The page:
So at this point there should be a huge effort on the part of POWDR Corp to salvage what they can from this mess. I've thought about it and if they have leverage - and they do have some, of course, the extent of which I cannot reasonably estimate without knowing all of the details of their business - it is really best for them to think about how to negotiate a deal with Vail that gives them the ability to get paid for the assets they own or still have rights to while at the same time preserving the right(s) for things like skiing privileges for their season pass holders from other of their mountains. One thing about PCMR is they have never offered much in the way of reciprocal benefits to their passholders at one of their mountains to ski at another. They've been a bit stingy (it seems) in this regard and so on the one hand you can say that this is not such a big deal to POWDR's business model. However, especially in light of the current ski industry wave of such multiple-mountain benefit offers (like the Epic Pass), it would make sense to get these benefits so they can operate their franchise with max (for them) competitiveness going forward. As to what they can get for these assets, my shallow assumption is one thing that surely could get placed on the table is a lease, similar to the one just entered into between Vail and Talisker, that simply pays PCMR for all of their remaining terrain and infrastructure and water rights and etc. so that Vail can merge the two operations and do what Vail typically does: develop further and run a great ski resort. The unrealized synergies from a mega-resort standpoint that exist if one imagines a combined PCMR/Canyons geography are breathtaking.... very Vail-like.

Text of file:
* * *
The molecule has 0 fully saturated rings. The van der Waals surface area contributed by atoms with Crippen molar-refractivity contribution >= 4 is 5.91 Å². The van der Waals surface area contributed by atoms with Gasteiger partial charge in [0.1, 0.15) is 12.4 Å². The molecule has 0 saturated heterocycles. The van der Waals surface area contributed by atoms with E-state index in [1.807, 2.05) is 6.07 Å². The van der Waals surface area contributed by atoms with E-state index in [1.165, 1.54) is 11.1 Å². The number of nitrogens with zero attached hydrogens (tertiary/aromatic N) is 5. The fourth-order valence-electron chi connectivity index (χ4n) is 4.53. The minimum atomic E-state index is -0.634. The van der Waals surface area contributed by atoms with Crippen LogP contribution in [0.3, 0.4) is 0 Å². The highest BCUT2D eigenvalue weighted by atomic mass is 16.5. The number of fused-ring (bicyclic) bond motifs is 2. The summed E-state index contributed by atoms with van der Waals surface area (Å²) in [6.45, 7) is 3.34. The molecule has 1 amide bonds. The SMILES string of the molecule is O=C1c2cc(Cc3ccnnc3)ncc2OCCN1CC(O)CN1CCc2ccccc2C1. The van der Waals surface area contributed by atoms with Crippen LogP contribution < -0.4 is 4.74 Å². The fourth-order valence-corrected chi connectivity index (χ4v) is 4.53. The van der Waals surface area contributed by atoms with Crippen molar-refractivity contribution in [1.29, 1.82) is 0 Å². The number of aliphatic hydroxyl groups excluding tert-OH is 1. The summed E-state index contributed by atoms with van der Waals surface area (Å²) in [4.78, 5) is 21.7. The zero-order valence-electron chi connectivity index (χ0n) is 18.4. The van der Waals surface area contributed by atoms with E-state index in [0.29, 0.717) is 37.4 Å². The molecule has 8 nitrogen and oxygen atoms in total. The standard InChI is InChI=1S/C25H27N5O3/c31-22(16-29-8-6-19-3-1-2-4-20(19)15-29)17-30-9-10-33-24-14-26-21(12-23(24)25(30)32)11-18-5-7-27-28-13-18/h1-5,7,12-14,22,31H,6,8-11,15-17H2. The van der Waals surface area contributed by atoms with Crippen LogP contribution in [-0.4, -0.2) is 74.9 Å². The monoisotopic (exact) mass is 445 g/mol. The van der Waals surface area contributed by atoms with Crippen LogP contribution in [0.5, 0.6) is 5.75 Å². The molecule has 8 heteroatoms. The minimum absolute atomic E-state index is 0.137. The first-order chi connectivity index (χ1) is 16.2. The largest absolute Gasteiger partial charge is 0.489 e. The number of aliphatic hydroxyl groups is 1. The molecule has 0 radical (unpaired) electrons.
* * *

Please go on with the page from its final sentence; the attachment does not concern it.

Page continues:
I wish PCMR the very best as they go forward but am not disillusioned that they have many options. Another is clearly to negotiate a new and MONUMENTALLY more expensive lease going forward. What this would do to the business model that they can only see now in the diminishing perspective of a gray and gloomy rearview mirror is probably too much, too sad, too tragic to contemplate, at least from the standpoint of profitability. But having guaranteed income with no operating headaches from a legacy annuity, so to speak, if they simply sell - or in this case lease - out isn't the end of the world. It is, however, a tragic (used that word three times now!) end of a long and illustrious era here in Park City.
As for Vail, one has to believe that before entering into the staggering 50 year contract(times what? 6? Do you think in the year 2063 Vail remembers to provide WRITTEN notice to Talisker of their intention to renew for the next 50? Or does the lease automatically renew UNLESS there is notice to the contrary? I'm guessing it's the latter....) lease for $25MM per annum they knew this litigation was a layup for them. The opportunity to enter the Utah ski market and create another very Vail-like resort would get practically any ski area owner-operator salivating like Pavlov's hungriest dog, and the only thing standing in the way is a very sharp Judge who probably has a focused understanding of the centuries of legal precedent regarding written contracts. This is my thesis and I'm sticking with it.
Meanwhile, this has got to be the mother of all very bitter pills to swallow for those at POWDR Corp. They are good guys... Let's hope they navigate these very tricky waters with grace.